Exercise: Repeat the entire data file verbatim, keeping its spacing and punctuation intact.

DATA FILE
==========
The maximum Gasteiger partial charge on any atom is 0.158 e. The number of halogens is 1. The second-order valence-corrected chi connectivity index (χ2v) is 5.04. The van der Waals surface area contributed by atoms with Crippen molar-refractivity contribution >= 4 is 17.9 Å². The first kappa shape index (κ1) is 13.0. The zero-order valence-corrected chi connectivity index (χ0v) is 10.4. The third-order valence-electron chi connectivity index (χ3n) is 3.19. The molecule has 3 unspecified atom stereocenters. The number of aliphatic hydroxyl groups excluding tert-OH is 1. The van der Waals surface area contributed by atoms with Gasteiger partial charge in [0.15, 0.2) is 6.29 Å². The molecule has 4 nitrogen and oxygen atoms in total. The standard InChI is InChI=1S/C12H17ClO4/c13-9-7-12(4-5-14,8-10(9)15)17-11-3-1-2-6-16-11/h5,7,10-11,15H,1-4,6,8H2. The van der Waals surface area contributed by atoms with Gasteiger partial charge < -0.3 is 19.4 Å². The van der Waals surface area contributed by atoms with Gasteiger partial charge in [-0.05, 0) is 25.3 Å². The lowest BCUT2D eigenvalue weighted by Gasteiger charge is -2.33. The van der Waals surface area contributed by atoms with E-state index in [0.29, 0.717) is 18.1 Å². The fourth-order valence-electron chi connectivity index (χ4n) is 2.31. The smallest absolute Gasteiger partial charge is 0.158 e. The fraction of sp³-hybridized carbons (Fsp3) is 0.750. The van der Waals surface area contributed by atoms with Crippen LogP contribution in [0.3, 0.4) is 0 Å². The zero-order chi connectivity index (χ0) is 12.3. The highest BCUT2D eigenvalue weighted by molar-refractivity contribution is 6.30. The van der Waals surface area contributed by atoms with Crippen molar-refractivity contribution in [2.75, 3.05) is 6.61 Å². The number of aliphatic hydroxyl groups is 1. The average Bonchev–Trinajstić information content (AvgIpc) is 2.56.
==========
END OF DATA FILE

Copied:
The maximum Gasteiger partial charge on any atom is 0.158 e. The number of halogens is 1. The second-order valence-corrected chi connectivity index (χ2v) is 5.04. The van der Waals surface area contributed by atoms with Crippen molar-refractivity contribution >= 4 is 17.9 Å². The first kappa shape index (κ1) is 13.0. The zero-order valence-corrected chi connectivity index (χ0v) is 10.4. The third-order valence-electron chi connectivity index (χ3n) is 3.19. The molecule has 3 unspecified atom stereocenters. The number of aliphatic hydroxyl groups excluding tert-OH is 1. The van der Waals surface area contributed by atoms with Gasteiger partial charge in [0.15, 0.2) is 6.29 Å². The molecule has 4 nitrogen and oxygen atoms in total. The standard InChI is InChI=1S/C12H17ClO4/c13-9-7-12(4-5-14,8-10(9)15)17-11-3-1-2-6-16-11/h5,7,10-11,15H,1-4,6,8H2. The van der Waals surface area contributed by atoms with Gasteiger partial charge < -0.3 is 19.4 Å². The van der Waals surface area contributed by atoms with Gasteiger partial charge in [-0.05, 0) is 25.3 Å². The lowest BCUT2D eigenvalue weighted by Gasteiger charge is -2.33. The van der Waals surface area contributed by atoms with E-state index in [0.29, 0.717) is 18.1 Å². The fourth-order valence-electron chi connectivity index (χ4n) is 2.31. The smallest absolute Gasteiger partial charge is 0.158 e. The fraction of sp³-hybridized carbons (Fsp3) is 0.750. The van der Waals surface area contributed by atoms with Crippen LogP contribution in [0.3, 0.4) is 0 Å². The zero-order chi connectivity index (χ0) is 12.3. The highest BCUT2D eigenvalue weighted by molar-refractivity contribution is 6.30. The van der Waals surface area contributed by atoms with Crippen molar-refractivity contribution in [2.75, 3.05) is 6.61 Å². The number of aliphatic hydroxyl groups is 1. The average Bonchev–Trinajstić information content (AvgIpc) is 2.56.